- Insert a rollback log: build the rollback log with image before and after, as well as SQL statement relelated information, then insert into table
- Before local commit, the transaction submit an application to TC to acquire a global lock for the record whose primary key equals 1 in the table product.
- Commit local transaction: commit the update of PRODUCT table and the insert of UNDO_LOG table in the same local transaction.
- Report the result of step 7 to TC.
Phase 2 - Rollback case
- After receive the rollback request from TC, begin a local transaction, execute operation as following.
- Retrieve the UNDO LOG by XID and Branch ID.
- Validate data: Compare the image data after update in UNDO LOG with current data, if there is difference, it means the data has been changed by operation out of current transaction, it should be handled in different policy, we will describe it detailedly in other document.
- Generate rollback SQL statement base on before image in UNDO LOG and related information of the business SQL.
update product set name = 'TXC' where id = 1;
- Commit local transaction, report the result of execution of local transaction(The rollback result of the Branch transaction) to TC.
Phase 2 - Commit case
- After receive the commit request from TC, put the request into a work queue, return success to TC immediately.
- During the phase of doing the asynchronous work in the queue, the UNDO LOGs are deleted in batch way.
Undo log table
UNDO_LOG Table：there is a little bit difference on the data type for different databases.
For MySQL example:
-- Note that 0.7.0+ adds the field context
CREATE TABLE `undo_log` (
`id` bigint(20) NOT NULL AUTO_INCREMENT,
`branch_id` bigint(20) NOT NULL,
`xid` varchar(100) NOT NULL,
`context` varchar(128) NOT NULL,
`rollback_info` longblob NOT NULL,
`log_status` int(11) NOT NULL,
`log_created` datetime NOT NULL,
`log_modified` datetime NOT NULL,
PRIMARY KEY (`id`),
UNIQUE KEY `ux_undo_log` (`xid`,`branch_id`)
) ENGINE=InnoDB AUTO_INCREMENT=1 DEFAULT CHARSET=utf8;
Review the description in the overview: A distributed global transaction, the whole is a two-phase commit model. The global transaction is composed of several branch transactions. The branch transaction must meet the requirements of the two-phase commit model, that is, each branch transaction must have its own:
- One-stage prepare behavior
- Two-phase commit or rollback behavior
According to the two-phase behavior mode, we divide branch transactions into Automatic (Branch) Transaction Mode and TCC (Branch) Transaction Mode.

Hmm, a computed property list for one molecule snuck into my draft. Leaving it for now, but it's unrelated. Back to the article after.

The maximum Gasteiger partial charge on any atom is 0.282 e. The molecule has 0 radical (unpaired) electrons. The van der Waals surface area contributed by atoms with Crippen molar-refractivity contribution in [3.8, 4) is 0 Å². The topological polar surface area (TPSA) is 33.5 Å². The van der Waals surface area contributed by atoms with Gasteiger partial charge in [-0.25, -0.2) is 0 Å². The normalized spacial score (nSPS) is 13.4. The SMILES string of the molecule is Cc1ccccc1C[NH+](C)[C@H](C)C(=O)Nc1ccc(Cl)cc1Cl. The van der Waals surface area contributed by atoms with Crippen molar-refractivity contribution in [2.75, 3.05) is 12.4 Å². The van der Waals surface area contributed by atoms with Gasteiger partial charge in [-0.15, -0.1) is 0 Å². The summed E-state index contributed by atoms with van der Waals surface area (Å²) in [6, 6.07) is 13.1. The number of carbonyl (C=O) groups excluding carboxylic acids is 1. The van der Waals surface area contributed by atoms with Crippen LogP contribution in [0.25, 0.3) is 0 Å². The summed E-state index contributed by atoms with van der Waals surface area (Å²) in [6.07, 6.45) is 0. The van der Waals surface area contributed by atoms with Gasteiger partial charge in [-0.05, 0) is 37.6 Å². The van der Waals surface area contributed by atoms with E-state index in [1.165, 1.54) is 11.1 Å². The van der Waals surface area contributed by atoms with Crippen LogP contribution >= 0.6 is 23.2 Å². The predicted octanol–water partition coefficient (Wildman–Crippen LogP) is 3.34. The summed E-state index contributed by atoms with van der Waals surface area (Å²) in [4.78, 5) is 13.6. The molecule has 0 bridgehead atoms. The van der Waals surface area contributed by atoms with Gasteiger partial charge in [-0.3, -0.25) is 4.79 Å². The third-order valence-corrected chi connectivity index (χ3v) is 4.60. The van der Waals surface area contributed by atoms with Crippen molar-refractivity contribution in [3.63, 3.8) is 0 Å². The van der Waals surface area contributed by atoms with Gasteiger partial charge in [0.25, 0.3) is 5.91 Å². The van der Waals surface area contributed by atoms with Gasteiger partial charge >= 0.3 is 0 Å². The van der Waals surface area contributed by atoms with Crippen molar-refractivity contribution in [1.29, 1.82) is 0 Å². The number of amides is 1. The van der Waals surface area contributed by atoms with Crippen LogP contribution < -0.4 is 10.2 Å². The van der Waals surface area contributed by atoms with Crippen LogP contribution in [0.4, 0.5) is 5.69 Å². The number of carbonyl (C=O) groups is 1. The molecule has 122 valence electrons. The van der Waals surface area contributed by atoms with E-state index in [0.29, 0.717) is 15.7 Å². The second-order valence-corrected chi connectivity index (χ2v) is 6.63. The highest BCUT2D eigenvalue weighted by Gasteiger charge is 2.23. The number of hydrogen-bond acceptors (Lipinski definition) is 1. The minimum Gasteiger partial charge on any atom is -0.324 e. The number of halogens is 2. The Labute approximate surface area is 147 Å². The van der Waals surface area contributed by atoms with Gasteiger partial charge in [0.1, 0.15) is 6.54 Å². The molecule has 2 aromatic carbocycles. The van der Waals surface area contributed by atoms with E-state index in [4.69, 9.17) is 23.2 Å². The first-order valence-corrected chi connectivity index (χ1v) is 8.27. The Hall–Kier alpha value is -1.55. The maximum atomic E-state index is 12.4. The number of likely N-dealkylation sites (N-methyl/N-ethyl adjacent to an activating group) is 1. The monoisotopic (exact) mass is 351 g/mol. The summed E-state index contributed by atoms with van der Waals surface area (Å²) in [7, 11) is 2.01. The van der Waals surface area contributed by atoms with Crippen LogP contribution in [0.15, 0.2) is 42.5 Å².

The AT mode is based on a relational database that supports local ACID transactions:
- One-stage prepare behavior: In local transactions, business data updates and corresponding rollback log records are submitted together.
- Two-phase commit behavior: Immediately completed successfully, automatically asynchronously clean up the rollback log.
- Two-phase rollback behavior: Through the rollback log, automatically generates compensation operations to complete data rollback.
Correspondingly, the TCC mode does not rely on transaction support of the underlying data resources:
- One-stage prepare behavior: Call the custom prepare logic.
- Two-phase commit behavior: Call custom commit logic.
- Two-phase rollback behavior: Call the custom rollback logic.
The so-called TCC mode refers to the support of customized's branch transactions into the management of global transactions.
The Saga model is a long transaction solution provided by SEATA. In the Saga model, each participant in the business process submits a local transaction. When a participant fails, the previous successful participant is compensated. One stage is positive serving and The two-stage compensation services are implemented by business development.
Theoretical basis: Hector & Kenneth Post a comment Sagas （1987）
- Long business processes, many business processes
- Participants include other company or legacy system services and cannot provide the three interfaces required by the TCC model
- Commit local transactions in one phase, lock-free, high performance
- Event-driven architecture, participants can execute asynchronously, high throughput
- Compensation services are easy to implement
- Isolation is not guaranteed see User Documentation